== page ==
David Bowie once called himself an art addict, one who obsessed over collecting it. What exactly he owned, and how much, was never entirely clear. Until now.
The public got its first chance to experience part of Bowie’s private art collection—his obsessions—up close on Wednesday at the London opening of a 30-work exhibition. The paintings, sculptures and other objects were selected from the late artist’s more than 400-piece art trove, named “Bowie/Collector.” It goes up for auction at Sotheby’s in early November after making stops in New York, Los Angeles and Hong Kong. The full collection is expected to bring in about £10 million ($13 million).
The eclectic pieces in the exhibition reveal Bowie’s penchant for a broad range of artistic movements and styles, though his main interests seem to firmly lie in modern and contemporary British art, including works from artists such as Damien Hirst, Percy Wyndham Lewis and Harold Gilman.
One of the most valuable works on display is “Air Power” (1984) by American artist Jean-Michel Basquiat, worth an estimated £3.5 million. At an imposing 5-feet tall, the painting is one of the more striking pieces on display and incorporates much of the distinctive graffiti and stark primitivism that Basquiat became known for.
Another standout is Frank Auerbach’s painting “Head of Gerda Boehm” (1965). Gerda Boehm was Auerbach’s cousin and the subject of many of his paintings from 1961 to 1982. In the portrait, the artist pushed and scraped the paint across the canvas to such an extreme that it appears to have been sculpted as much as it has been painted.
“I want to sound like that looks,” Bowie said of the painting in 1998, which is estimated to be worth more than half a million dollars.
Frances Christie, Sotheby’s head of modern British art, said one of the most breathtaking works in the collection is “Witness” (1961) by Peter Lanyon. The artist went up in a glider a few years before painting the piece, which allowed him to see the land, sea and sky in a different way, she said.
“It’s intensely British when you know the artist and the landscape of Cornwall that it portrays, but actually it could be the work of any of the major abstract artists working anywhere in the world in the post-war period,” she said. “It’s painted with such intensity, emotion and expression.”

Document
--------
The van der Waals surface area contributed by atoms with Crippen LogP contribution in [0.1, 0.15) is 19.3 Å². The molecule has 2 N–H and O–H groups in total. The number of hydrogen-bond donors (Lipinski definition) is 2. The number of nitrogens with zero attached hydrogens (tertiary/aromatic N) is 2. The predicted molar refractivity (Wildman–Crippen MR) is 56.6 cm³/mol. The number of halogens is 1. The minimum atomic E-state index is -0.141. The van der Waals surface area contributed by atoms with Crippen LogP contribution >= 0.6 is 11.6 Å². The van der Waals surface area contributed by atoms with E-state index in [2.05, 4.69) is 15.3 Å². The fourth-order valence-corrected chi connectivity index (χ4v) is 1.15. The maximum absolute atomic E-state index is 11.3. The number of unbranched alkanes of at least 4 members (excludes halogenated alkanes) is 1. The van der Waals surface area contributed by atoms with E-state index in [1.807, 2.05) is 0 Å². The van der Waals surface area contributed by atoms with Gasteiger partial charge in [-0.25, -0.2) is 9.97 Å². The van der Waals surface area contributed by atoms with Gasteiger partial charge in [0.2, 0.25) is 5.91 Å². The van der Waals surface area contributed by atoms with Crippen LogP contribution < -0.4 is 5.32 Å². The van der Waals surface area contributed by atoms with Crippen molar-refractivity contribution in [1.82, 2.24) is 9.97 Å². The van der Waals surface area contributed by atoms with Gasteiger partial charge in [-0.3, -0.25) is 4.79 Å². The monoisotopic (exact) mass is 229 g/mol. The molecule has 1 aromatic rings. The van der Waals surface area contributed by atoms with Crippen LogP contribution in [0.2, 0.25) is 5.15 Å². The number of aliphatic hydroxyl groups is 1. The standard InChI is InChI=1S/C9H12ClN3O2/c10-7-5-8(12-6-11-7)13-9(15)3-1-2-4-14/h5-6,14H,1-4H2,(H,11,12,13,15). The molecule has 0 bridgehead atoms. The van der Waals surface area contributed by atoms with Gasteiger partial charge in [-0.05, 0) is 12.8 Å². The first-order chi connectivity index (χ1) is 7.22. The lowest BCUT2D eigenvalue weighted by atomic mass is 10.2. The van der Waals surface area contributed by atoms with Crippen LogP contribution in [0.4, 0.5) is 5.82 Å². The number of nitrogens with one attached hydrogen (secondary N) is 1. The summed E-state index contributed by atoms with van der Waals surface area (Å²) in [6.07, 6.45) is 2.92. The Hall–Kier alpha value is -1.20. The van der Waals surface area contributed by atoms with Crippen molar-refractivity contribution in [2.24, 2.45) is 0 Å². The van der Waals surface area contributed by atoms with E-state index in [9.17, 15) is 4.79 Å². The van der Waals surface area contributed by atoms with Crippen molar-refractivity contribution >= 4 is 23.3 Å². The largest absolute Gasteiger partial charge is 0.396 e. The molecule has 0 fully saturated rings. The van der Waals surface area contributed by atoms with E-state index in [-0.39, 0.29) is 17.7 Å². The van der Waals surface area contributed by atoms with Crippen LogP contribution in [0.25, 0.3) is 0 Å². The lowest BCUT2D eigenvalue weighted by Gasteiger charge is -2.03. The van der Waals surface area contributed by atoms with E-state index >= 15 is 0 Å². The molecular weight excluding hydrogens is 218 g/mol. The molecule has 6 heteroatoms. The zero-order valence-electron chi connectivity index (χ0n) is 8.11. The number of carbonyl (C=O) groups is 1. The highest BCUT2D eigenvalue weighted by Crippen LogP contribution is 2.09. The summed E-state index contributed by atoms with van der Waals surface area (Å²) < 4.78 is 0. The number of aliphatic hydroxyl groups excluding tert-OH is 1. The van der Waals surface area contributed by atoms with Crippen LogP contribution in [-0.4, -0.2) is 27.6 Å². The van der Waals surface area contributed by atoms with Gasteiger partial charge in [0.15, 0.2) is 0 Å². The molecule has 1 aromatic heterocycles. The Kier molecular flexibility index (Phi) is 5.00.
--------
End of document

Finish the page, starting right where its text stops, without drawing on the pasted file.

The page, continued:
You can expect more than just paintings in this idiosyncratic collection. Bowie’s record player, created by brothers Achille and Pier Giacomo Castiglioni for Brionvega in 1965, is described as being “wonderfully unconventional.” Bowie pushed this unconventionality further by installing a USB port into the back of the cabinet, allowing him to play music from his computer into the record player’s speakers.
The list prices range from a few hundred dollars to several million. But not so fast: The works have been priced based on their artistic significance, without taking into account any increase in value attributable to their famous former owner.
Expect to see many of the more apparently affordable pieces—such as the record player, listed at £800—to sell for a lot more.
Romuald Hazoume’s “Alexandra” (1995) is constructed from found objects—a telephone, a broken record, a black jerrycan handle—and is perhaps most indicative of Bowie’s sense of play and his interest in the obscure.
With such a large collection, Bowie would often keep much of it in storage but bring various pieces out from time to time to match his mood or where he was living, a Sotheby’s spokesman said.
It’s that shifting of moods and restless variety that makes the exhibition so intriguing. “I’m not a buyer of things,” Bowie told the BBC 17 years ago. “The only thing that I buy—addictively and obsessively, probably—is art.”
The exhibition will run from July 20 to Aug. 9 at Sotheby’s, 34-35 New Bond Street, London W1A 2AA. Opening hours are 9 a.m. to 4:30 p.m. on weekdays. It is open to the public and free of charge.
The preview will tour in Los Angeles on Sept. 20 to 21, New York from Sept. 26 to 29 and Hong Kong from Oct. 12 to 15.